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Ranking Every Missy Elliott Album, From Worst to Best

From sonic boundary-pushing to genre-blending collaborations, Missy Elliott has remained a consistent force of nature in the ever-evolving landscape of hip hop. Over the course of her illustrious career, the Virginia-born rapper-producer has crafted a catalogue that has consistently challenged the norms of rap music and cemented her as one of the greatest female rappers of all time .

Missy’s journey started in the ’90s with the fusion of R&B and hip-hop on Supa Dupa Fly , where tracks like “The Rain (Supa Dupa Fly)” and “Sock It 2 Me” heralded the arrival of a unique voice in hip hop, supported by Timbaland’s out-of-this-world production. The self-assured opulence of her 1999 offering, Da Real World , dared to challenge norms and carve its own path in the culture, unveiling layers of vulnerability and fierceness beneath the kinetic beats.

By 2001, Missy was striding confidently into her multiple personas, presenting Miss E…So Addictive – an audacious buffet of sounds that showcased her versatility and prowess in both the rap and R&B spheres. Her momentum continued with Under Construction , where tracks like “Work It” and “Gossip Folks” transformed her into one of hip hop’s biggest hitmakers and a major voice of the 2000s.

Transitioning into the mid-2000s, the kinetic energy of This Is Not a Test! and the auditory smorgasbord that is The Cookbook , underscored her relentless innovation. These works offer a delectable mix of dance anthems, introspective tracks, and genre-blending experiments that continue to push the boundaries of what hip hop can be.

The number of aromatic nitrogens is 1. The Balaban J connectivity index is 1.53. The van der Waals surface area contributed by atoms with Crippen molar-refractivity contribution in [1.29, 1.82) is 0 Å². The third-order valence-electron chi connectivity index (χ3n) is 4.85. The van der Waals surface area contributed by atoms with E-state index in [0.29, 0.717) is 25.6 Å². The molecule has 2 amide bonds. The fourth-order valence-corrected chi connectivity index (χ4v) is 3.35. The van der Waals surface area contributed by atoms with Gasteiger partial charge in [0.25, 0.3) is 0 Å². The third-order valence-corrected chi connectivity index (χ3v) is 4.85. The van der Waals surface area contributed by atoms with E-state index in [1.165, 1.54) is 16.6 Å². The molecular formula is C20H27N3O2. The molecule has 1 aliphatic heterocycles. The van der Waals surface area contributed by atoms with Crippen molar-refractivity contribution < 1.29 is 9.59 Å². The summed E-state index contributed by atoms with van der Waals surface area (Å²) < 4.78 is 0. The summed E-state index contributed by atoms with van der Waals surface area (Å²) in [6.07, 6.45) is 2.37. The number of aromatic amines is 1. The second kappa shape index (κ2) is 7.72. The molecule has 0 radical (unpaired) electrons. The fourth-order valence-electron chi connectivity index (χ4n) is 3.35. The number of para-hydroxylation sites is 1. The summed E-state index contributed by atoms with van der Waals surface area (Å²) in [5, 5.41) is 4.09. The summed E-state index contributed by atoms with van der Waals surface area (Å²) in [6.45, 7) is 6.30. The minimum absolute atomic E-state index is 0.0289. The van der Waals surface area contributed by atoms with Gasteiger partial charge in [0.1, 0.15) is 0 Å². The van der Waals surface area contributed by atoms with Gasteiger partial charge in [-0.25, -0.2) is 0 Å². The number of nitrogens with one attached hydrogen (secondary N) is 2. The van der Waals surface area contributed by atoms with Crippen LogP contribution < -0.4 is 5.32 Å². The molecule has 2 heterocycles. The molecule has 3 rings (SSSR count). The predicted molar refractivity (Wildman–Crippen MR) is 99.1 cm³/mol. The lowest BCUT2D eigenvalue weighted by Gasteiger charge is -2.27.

So let’s get into it. From her game-changing 1997 debut, Supa Dupa Fly , to her last album, 2005’s The Cookbook , we rank every Missy Elliott album, from worst to best.

This Is Not a Test!

Ranking Missy Elliott First Week Album Sales Test

Released: November 25, 2003

Label: The Goldmind, Elektra

Singles: “Pass That Dutch”, “I’m Really Hot”

Features: Mary J. Blige, Jay-Z, Elephant Man, Fabolous, R. Kelly, Monica, Beenie Man, Nelly, The Clark Sisters

It’s impossible to overlook the kinetic energy that Missy Elliott and Timbaland bring to the table on This Is Not a Test! . Yet, the album teeters on the brink of repetition, recycling previously successful formulas to an extent. Standout tracks like “I’m Really Hot” and “Pump It Up” featuring Nelly salvage some of its luster, but the album gets mired in some mediocre features, notably Jay-Z’s underwhelming effort on “Wake Up”. It’s a solid Missy record with its own hits but falls short in its potential to push the envelope in comparison to her earlier offerings.

Da Real World

Ranking Missy Elliott First Week Album Sales

Released: June 22, 1999

Label: The Goldmind, Elektra

Singles: “She’s a Bitch”, “All n My Grill”, “Hot Boyz (Remix)”

Features: B.G., Juvenile, Lil’ Mo, Nicole, Beyoncé, Eve, Eminem, Lady Saw, Da Brat, Aaliyah, Big Boi of Outkast, Lil’ Kim, MC Solaar, and Redman.

Stripping back the ebullient energy of Supa Dupa Fly , Missy plunges us into an introspective journey on Da Real World . She swaps the signature bounciness for an eerie minimalistic production, while peeling back layers of vulnerability and fierceness. The rawness in tracks like “All N My Grill” and “We Did It” reveals a deeper insight into the female experience, while “Beat Biters” serves as a direct clap-back to imitators. Da Real World might not immediately pull you in, but its audacity in challenging norms and sounds pays off, etching an indelible mark in the rap game.

Under Construction

Ranking Missy Elliott First Week Album Sales Under Construction

Released: November 12, 2002

Label: The Goldmind, Elektra

Singles: “Work It”, “Gossip Folks”, “Back in the Day”

Features: Method Man, Ludacris, Jay-Z, Ms. Jade, Beyoncé, TLC